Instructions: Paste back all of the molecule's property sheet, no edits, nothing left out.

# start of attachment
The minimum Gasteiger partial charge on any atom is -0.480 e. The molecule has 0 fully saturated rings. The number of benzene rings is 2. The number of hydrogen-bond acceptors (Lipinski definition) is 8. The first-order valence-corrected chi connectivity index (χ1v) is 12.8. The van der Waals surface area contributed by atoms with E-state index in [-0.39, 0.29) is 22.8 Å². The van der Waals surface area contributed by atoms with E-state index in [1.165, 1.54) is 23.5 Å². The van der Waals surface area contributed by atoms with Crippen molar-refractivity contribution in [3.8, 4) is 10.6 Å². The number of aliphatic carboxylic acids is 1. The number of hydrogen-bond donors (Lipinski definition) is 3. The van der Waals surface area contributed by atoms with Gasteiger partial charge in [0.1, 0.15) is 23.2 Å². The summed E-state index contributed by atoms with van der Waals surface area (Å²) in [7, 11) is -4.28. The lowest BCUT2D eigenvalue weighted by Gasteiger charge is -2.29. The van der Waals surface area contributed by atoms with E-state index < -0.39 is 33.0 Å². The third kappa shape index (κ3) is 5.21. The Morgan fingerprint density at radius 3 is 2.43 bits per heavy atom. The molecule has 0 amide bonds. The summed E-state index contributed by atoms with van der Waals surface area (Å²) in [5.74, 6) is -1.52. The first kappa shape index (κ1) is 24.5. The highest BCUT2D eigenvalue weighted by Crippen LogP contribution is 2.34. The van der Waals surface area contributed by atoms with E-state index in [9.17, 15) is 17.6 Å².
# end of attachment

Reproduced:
The minimum Gasteiger partial charge on any atom is -0.480 e. The molecule has 0 fully saturated rings. The number of benzene rings is 2. The number of hydrogen-bond acceptors (Lipinski definition) is 8. The first-order valence-corrected chi connectivity index (χ1v) is 12.8. The van der Waals surface area contributed by atoms with E-state index in [-0.39, 0.29) is 22.8 Å². The van der Waals surface area contributed by atoms with E-state index in [1.165, 1.54) is 23.5 Å². The van der Waals surface area contributed by atoms with Crippen molar-refractivity contribution in [3.8, 4) is 10.6 Å². The number of aliphatic carboxylic acids is 1. The number of hydrogen-bond donors (Lipinski definition) is 3. The van der Waals surface area contributed by atoms with Gasteiger partial charge in [0.1, 0.15) is 23.2 Å². The summed E-state index contributed by atoms with van der Waals surface area (Å²) in [7, 11) is -4.28. The lowest BCUT2D eigenvalue weighted by Gasteiger charge is -2.29. The van der Waals surface area contributed by atoms with E-state index < -0.39 is 33.0 Å². The third kappa shape index (κ3) is 5.21. The Morgan fingerprint density at radius 3 is 2.43 bits per heavy atom. The molecule has 0 amide bonds. The summed E-state index contributed by atoms with van der Waals surface area (Å²) in [5.74, 6) is -1.52. The first kappa shape index (κ1) is 24.5. The highest BCUT2D eigenvalue weighted by Crippen LogP contribution is 2.34. The van der Waals surface area contributed by atoms with E-state index in [9.17, 15) is 17.6 Å².